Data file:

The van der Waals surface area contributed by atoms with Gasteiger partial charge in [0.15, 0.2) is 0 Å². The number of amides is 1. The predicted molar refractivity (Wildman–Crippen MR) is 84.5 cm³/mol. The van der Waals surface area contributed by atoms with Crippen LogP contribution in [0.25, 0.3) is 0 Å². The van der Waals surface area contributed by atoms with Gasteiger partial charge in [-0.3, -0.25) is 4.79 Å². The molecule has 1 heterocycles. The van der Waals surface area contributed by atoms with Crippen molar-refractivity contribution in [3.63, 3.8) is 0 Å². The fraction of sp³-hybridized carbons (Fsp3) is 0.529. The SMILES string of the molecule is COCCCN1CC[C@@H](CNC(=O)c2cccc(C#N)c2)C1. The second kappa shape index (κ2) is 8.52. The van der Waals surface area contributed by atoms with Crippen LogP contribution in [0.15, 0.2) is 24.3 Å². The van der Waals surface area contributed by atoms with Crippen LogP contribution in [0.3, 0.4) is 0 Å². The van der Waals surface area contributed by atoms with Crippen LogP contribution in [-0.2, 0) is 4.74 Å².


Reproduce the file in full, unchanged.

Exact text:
The van der Waals surface area contributed by atoms with Gasteiger partial charge in [0.15, 0.2) is 0 Å². The number of amides is 1. The predicted molar refractivity (Wildman–Crippen MR) is 84.5 cm³/mol. The van der Waals surface area contributed by atoms with Crippen LogP contribution in [0.25, 0.3) is 0 Å². The van der Waals surface area contributed by atoms with Gasteiger partial charge in [-0.3, -0.25) is 4.79 Å². The molecule has 1 heterocycles. The van der Waals surface area contributed by atoms with Crippen molar-refractivity contribution in [3.63, 3.8) is 0 Å². The fraction of sp³-hybridized carbons (Fsp3) is 0.529. The SMILES string of the molecule is COCCCN1CC[C@@H](CNC(=O)c2cccc(C#N)c2)C1. The second kappa shape index (κ2) is 8.52. The van der Waals surface area contributed by atoms with Crippen LogP contribution in [0.15, 0.2) is 24.3 Å². The van der Waals surface area contributed by atoms with Crippen LogP contribution in [0.3, 0.4) is 0 Å². The van der Waals surface area contributed by atoms with Crippen LogP contribution in [-0.2, 0) is 4.74 Å².